International technology services organisation TUV NEL announces the launch of a Joint Industry Project (JIP) to evaluate and recommend technologies that will be used to determine the amount of carbon dioxide (CO2) captured and transferred through the various stages of a Carbon Capture and Storage (CCS) system.
The fundamental aim of the proposed JIP is to develop comprehensive monitoring and reporting guidelines for CCS that will assist the industry in performing their measurements, and ensuring that best practice is followed.
The JIP also intends to provide industry with independent test data and expert evaluation of the various techniques used for measuring CO2 composition and flow rate.
According to Jim Holt, TUV NEL’s International Business Development Manager, the CCS Joint Industry Project was launched to act upon some of the recommendations contained within the CCS Report that was produced on behalf of the UK’s National Measurement Office by Lynn Hunter who leads TUV NEL’s CCS measurement research activities.
“Following on from Lynn’s CCS Report, the rationale behind this newly proposed JIP is that, as CO2 is captured and safely stored, it will have monetary value according to the EU legal framework. Since the CO2, can then be traded for credits within the EU Emissions Trading Scheme (ETS), it is crucial that all captured CO2 is accurately measured across each stage of the CCS chain,” said Jim.
“There are significant metrological challenges with metering the quantities of CO2 that is captured, transported and stored. So the aim of this JIP is to fill the gap in knowledge of metering CO2 and CO2 mixtures across the range of conditions that will be encountered in CCS schemes.”
Despite the anticipated pipeline flow measurement issues and challenges arising from the unique behaviour of CO2 under different property states and process conditions, the majority of CCS research undertaken thus far has primarily focused only on the techniques involved in the CO2 capture process, geological surveying and monitoring of storage sites. The work contained within the JIP proposal addresses the significant measurement and metrological challenges.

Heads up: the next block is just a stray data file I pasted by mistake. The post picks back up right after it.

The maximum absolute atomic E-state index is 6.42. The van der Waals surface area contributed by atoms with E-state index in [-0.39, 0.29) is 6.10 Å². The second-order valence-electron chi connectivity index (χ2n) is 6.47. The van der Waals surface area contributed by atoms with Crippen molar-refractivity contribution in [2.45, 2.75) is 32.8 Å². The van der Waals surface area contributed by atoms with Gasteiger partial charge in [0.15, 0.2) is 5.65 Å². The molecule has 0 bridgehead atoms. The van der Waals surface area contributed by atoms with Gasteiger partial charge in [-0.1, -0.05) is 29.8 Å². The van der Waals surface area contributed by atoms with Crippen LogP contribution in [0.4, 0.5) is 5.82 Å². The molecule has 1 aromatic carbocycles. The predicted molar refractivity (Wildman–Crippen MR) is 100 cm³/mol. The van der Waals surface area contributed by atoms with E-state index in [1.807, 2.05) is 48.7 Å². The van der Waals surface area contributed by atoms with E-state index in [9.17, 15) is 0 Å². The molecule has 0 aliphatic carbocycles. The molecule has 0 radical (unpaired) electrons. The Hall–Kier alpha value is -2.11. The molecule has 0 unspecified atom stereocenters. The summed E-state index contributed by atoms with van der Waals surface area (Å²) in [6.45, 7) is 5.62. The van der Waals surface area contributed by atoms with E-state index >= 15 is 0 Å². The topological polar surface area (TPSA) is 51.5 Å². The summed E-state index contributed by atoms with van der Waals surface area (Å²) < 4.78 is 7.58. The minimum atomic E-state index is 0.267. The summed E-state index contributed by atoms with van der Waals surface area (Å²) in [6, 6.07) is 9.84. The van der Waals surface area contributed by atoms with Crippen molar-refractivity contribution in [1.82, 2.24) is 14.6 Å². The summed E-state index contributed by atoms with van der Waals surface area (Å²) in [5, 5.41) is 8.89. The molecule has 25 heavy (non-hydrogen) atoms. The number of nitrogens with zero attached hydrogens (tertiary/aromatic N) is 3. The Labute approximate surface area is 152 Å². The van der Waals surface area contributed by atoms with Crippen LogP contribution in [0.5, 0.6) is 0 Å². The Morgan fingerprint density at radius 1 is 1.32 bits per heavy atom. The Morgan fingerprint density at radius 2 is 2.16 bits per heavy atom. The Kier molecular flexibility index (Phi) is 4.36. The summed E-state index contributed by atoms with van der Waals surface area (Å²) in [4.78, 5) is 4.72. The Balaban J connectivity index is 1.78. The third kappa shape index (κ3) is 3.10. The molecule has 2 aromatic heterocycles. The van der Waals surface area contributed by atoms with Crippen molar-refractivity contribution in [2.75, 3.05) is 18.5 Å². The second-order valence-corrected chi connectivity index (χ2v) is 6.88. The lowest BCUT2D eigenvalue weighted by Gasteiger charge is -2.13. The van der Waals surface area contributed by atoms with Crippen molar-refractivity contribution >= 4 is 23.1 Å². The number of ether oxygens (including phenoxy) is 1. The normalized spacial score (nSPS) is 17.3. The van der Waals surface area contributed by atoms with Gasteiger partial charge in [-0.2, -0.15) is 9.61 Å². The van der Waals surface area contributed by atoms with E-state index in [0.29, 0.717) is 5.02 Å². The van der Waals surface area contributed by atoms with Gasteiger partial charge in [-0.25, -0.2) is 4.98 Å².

Jim said, “Using the collaborative approach that a comprehensive JIP provides will be the best way to achieve our proposed CCS JIP objectives. By capitalising on TUV NEL’s knowledge, expertise and test facilities, the scope of work includes determination of density and phase envelope over the range of temperatures and pressures that will be experienced in CCS capture and transportation; this will cover the gaseous, liquid and supercritical phases.
“Computational Fluid Dynamics (CFD) Modelling of CO2 mixtures will be used to further examine the effect of phase change owing to pressure drop and temperature changes in transmission pipelines,” said Jim.
TUV NEL is currently looking for partners from across the CCS chain (emitters, transportation companies, storage companies and equipment manufacturers), to sign up to participate in this project, which has a projected timeline of two years.
For further information on the CCS JIP proposal or for expressing interest in participation, please contact Jim Holt (email@example.com).
Notes to the Editor:
About TUV NEL:
Under the UK Government National Measurement System (NMS), TUV NEL is currently engaged in a CCS measurement research programme addressing a number of the measurement issues and challenges outlined above.
As custodian of the UK’s National Flow Measurement Standards and a leading international technology services organisation, TUV NEL has a successful track record of more than five decades, delivering world class innovative solutions to difficult problems. The company provides services, solutions and technology to clients across industries, including oil & gas, government, manufacturing, renewable and sustainable energy, on a local and global basis. It is part of the TÜV SÜD Group, the leading international service organisation. With over 13,000 employees, it is represented worldwide at more than 600 locations.